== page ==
[EM] winning ratings differentials versus marginal ratings differentials

James Green-Armytage jarmyta at antioch-college.edu
Wed Sep 22 23:40:58 PDT 2004

Hi folks,

	Some people have asked me why my cardinal pairwise method only looks at
the winning ratings differentials, rather than the margin of
winning-losing ratings differentials. My reply is that the winning ratings
differentials (WRD) approach is what makes cardinal pairwise so danged
strategy-resistant. Here's a quick example which I hope helps to
illustrate the difference between the two methods with respect to
strategic vulnerability.
	K>D>>B is a shorthand for something like K 100 > D 100 > B 0. Or K>D>B
with an approval cutoff between D and B. Or you could imagine that
something like 19: K>D>>B ; 5: K>>D>B is a summary of the K>D>B voters,
approximating a complex set of ratings information into a simple 19:5
ratio. Anyway, here's the example.

3 candidates: Kerry, Dean, and Bush. 100 voters.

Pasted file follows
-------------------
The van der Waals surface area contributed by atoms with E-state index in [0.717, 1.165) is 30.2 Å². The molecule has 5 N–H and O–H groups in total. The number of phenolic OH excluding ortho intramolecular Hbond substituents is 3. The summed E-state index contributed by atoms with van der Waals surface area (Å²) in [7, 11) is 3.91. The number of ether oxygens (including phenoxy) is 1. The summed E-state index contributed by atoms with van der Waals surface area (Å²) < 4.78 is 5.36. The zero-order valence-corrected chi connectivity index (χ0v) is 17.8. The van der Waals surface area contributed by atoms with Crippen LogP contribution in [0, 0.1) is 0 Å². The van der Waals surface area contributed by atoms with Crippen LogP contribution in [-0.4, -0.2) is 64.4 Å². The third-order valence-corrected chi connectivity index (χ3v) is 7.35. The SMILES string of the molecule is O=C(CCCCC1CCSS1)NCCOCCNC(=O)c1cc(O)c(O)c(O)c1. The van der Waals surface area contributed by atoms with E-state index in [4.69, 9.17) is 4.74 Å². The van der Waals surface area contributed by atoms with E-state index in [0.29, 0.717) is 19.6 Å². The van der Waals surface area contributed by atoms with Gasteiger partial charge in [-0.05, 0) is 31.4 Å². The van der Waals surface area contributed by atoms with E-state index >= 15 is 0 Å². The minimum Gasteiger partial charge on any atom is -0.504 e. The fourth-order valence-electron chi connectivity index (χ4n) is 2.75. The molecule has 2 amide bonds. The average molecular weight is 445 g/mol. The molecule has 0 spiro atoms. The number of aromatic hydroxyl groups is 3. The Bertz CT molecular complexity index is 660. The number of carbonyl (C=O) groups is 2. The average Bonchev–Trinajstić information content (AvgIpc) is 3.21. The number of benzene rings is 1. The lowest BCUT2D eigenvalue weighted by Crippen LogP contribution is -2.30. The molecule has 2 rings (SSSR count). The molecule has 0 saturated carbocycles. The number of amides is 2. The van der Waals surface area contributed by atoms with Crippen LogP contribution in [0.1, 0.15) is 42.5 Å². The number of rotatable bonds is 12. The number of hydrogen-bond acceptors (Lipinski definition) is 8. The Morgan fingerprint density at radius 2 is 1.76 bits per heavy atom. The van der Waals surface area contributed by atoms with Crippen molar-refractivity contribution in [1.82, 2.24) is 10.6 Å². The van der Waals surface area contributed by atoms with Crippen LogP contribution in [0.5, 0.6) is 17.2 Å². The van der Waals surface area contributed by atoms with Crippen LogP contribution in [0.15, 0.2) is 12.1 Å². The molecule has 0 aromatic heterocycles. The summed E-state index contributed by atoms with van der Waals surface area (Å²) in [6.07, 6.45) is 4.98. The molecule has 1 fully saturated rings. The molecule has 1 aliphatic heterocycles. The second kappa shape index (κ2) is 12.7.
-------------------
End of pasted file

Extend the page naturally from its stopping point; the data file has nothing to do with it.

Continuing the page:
Sincere preferences
19: K>D>>B
5: K>>D>B
4: K>>B>D
18: D>K>>B
5: D>>K>B
1: D>>B>K
25: B>>K>D
23: B>>D>K
	Kerry is a Condorcet winner.

	Altered preferences
19: K>D>>B
5: K>>D>B
4: K>>B>D
18: D>K>>B
5: D>>K>B
1: D>>B>K
21: B>>K>D
23: B>>D>K
4: B>D>>K (these are sincerely B>>K>D)
	There is a cycle now, K>B>D>K

	For each defeat, here are the winning and losing strong preferences, and
the winning-losing margin
D>K : 10-9 = +1
K>B : 46-48 = -2
B>D : 44-43 = +1
	If we are using marginal ratings differentials, then the Bush voters'
strategy succeeds, and Bush wins. This is what I call a flagrant strategic
incursion. Using winning ratings differentials, there is no way for Bush's
supporters to get him elected.


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